The 86th Academy Awards is less than a week away and the night is proving to be more star-studded than ever.
On Monday, producers Craig Zadan and Neil Meron announced the complete slate of stars who will be on stage to present alongside the previously announced Daniel Day-Lewis, Jennifer Lawrence, Christoph Waltz and Anne Hathaway -- last year's acting winners. read more
While not the most memorable episode of the season, the Saturday Night Live finale was important for a number of reasons. Not only did it mark the last episode with Bill Hader, but if reports are true, it was the last with Fred Armisen and Jason Sudeikis as well. The finale also marked host Ben Affleck's induction into The Five Timer's Club, which wasn't nearly as glamorous as the Argo director expected.read more
One of this fall's big programming events wasn't actually broadcast on TV. Halo 4: Forward Unto Dawn, a live-action series geared toward the launch of the new Xbox 360 video game, has become a hit for YouTube, where it runs on the young male-oriented Machinima Prime channel.
YouTube is taking on the traditional TV model in a big way, with the help of major stars, original programs like Halo 4 and big events like Felix Baumgartner's space jump, which broke YouTube user records on Oct. 14. A year after YouTube parent Google unleashed an aggressive $100 million initiative to launch around 100 original programming channels (and committed $200 million to market the channels), viewership on the platform was up 11 percent year-to-year in September.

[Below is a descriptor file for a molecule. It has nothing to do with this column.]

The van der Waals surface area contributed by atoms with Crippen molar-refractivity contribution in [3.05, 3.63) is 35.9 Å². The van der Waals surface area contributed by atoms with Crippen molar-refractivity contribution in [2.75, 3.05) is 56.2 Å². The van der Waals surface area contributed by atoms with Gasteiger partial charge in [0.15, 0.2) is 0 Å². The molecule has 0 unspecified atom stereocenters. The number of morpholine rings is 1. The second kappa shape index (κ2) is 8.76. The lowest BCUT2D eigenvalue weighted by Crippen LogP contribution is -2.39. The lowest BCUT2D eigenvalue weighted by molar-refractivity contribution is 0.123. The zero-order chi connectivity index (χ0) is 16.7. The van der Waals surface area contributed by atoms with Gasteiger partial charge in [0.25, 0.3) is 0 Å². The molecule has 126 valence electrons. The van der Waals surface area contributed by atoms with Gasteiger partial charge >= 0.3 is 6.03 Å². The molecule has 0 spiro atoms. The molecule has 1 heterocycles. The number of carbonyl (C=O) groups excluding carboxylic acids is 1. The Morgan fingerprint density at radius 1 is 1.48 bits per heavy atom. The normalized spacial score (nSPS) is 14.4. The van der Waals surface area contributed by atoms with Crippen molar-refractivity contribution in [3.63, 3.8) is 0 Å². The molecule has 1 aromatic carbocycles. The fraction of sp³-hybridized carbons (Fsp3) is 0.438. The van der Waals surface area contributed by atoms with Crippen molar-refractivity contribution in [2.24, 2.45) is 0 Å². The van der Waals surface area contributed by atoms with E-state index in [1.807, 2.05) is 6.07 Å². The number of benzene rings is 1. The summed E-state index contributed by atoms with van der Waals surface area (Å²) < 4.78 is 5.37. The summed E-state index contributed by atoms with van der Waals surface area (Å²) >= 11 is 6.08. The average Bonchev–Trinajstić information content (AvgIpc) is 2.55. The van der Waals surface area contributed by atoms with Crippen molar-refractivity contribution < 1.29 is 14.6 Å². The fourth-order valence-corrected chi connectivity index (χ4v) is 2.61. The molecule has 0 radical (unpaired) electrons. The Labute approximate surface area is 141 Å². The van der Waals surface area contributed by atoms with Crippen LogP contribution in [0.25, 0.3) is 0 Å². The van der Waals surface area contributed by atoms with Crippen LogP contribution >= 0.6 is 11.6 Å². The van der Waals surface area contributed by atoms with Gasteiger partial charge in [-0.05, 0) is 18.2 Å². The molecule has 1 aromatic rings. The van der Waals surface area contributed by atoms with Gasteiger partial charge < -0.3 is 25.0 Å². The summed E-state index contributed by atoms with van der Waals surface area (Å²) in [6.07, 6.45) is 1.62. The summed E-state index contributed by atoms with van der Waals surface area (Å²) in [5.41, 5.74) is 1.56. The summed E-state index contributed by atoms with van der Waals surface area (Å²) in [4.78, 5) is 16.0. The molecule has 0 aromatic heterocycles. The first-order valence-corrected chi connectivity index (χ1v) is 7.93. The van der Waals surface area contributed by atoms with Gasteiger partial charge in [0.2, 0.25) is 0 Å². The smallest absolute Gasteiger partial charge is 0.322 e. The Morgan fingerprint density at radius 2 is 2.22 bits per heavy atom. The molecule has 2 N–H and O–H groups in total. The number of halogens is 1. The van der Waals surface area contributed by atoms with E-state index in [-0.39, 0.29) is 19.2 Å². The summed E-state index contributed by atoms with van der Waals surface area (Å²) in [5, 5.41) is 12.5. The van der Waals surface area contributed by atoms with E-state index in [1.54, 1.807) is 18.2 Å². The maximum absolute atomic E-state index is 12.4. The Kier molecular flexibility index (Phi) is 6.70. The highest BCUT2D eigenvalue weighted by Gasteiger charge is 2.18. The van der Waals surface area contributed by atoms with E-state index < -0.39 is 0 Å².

It's a slow build, and so far YouTube's original programming initiative hasn't produced a hit that was big enough to enter the public consciousness. But according to newly released comScore data, YouTube users spent an average of 419.1 minutes watching video in September, compared to 378 minutes in Sept. 2011.